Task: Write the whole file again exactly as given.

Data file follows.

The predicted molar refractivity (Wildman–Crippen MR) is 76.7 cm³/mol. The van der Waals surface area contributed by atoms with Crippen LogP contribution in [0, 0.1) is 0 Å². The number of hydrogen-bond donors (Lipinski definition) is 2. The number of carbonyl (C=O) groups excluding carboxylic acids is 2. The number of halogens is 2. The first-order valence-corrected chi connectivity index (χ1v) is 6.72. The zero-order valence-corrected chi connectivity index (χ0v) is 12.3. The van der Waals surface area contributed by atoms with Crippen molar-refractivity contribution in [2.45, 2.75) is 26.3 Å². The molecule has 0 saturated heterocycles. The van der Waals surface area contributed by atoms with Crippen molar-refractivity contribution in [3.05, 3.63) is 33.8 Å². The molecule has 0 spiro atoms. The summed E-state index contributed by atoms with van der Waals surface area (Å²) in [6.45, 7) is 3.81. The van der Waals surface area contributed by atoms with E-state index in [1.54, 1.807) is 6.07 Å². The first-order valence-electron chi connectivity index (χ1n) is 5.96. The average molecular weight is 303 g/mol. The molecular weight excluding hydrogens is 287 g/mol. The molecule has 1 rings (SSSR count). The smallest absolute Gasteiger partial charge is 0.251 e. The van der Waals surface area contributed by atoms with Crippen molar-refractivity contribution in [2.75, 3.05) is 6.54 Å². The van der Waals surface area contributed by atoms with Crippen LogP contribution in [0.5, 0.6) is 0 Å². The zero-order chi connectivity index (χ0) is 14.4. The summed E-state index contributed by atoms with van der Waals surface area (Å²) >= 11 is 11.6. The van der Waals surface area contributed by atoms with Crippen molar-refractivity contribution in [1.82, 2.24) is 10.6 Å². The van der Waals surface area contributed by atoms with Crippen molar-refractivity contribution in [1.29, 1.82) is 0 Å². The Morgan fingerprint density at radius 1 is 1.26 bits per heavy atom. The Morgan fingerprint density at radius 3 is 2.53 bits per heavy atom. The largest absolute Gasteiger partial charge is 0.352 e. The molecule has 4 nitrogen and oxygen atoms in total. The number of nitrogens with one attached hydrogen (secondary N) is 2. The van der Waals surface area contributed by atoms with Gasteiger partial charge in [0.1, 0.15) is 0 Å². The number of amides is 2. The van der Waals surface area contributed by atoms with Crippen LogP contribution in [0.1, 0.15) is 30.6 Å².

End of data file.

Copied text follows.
The predicted molar refractivity (Wildman–Crippen MR) is 76.7 cm³/mol. The van der Waals surface area contributed by atoms with Crippen LogP contribution in [0, 0.1) is 0 Å². The number of hydrogen-bond donors (Lipinski definition) is 2. The number of carbonyl (C=O) groups excluding carboxylic acids is 2. The number of halogens is 2. The first-order valence-corrected chi connectivity index (χ1v) is 6.72. The zero-order valence-corrected chi connectivity index (χ0v) is 12.3. The van der Waals surface area contributed by atoms with Crippen molar-refractivity contribution in [2.45, 2.75) is 26.3 Å². The molecule has 0 saturated heterocycles. The van der Waals surface area contributed by atoms with Crippen molar-refractivity contribution in [3.05, 3.63) is 33.8 Å². The molecule has 0 spiro atoms. The summed E-state index contributed by atoms with van der Waals surface area (Å²) in [6.45, 7) is 3.81. The van der Waals surface area contributed by atoms with E-state index in [1.54, 1.807) is 6.07 Å². The first-order valence-electron chi connectivity index (χ1n) is 5.96. The average molecular weight is 303 g/mol. The molecular weight excluding hydrogens is 287 g/mol. The molecule has 1 rings (SSSR count). The smallest absolute Gasteiger partial charge is 0.251 e. The van der Waals surface area contributed by atoms with Crippen molar-refractivity contribution in [2.75, 3.05) is 6.54 Å². The van der Waals surface area contributed by atoms with Crippen LogP contribution in [0.5, 0.6) is 0 Å². The zero-order chi connectivity index (χ0) is 14.4. The summed E-state index contributed by atoms with van der Waals surface area (Å²) >= 11 is 11.6. The van der Waals surface area contributed by atoms with Crippen molar-refractivity contribution in [1.82, 2.24) is 10.6 Å². The van der Waals surface area contributed by atoms with Crippen molar-refractivity contribution in [1.29, 1.82) is 0 Å². The Morgan fingerprint density at radius 1 is 1.26 bits per heavy atom. The Morgan fingerprint density at radius 3 is 2.53 bits per heavy atom. The largest absolute Gasteiger partial charge is 0.352 e. The molecule has 4 nitrogen and oxygen atoms in total. The number of nitrogens with one attached hydrogen (secondary N) is 2. The van der Waals surface area contributed by atoms with Gasteiger partial charge in [0.1, 0.15) is 0 Å². The number of amides is 2. The van der Waals surface area contributed by atoms with Crippen LogP contribution in [0.1, 0.15) is 30.6 Å².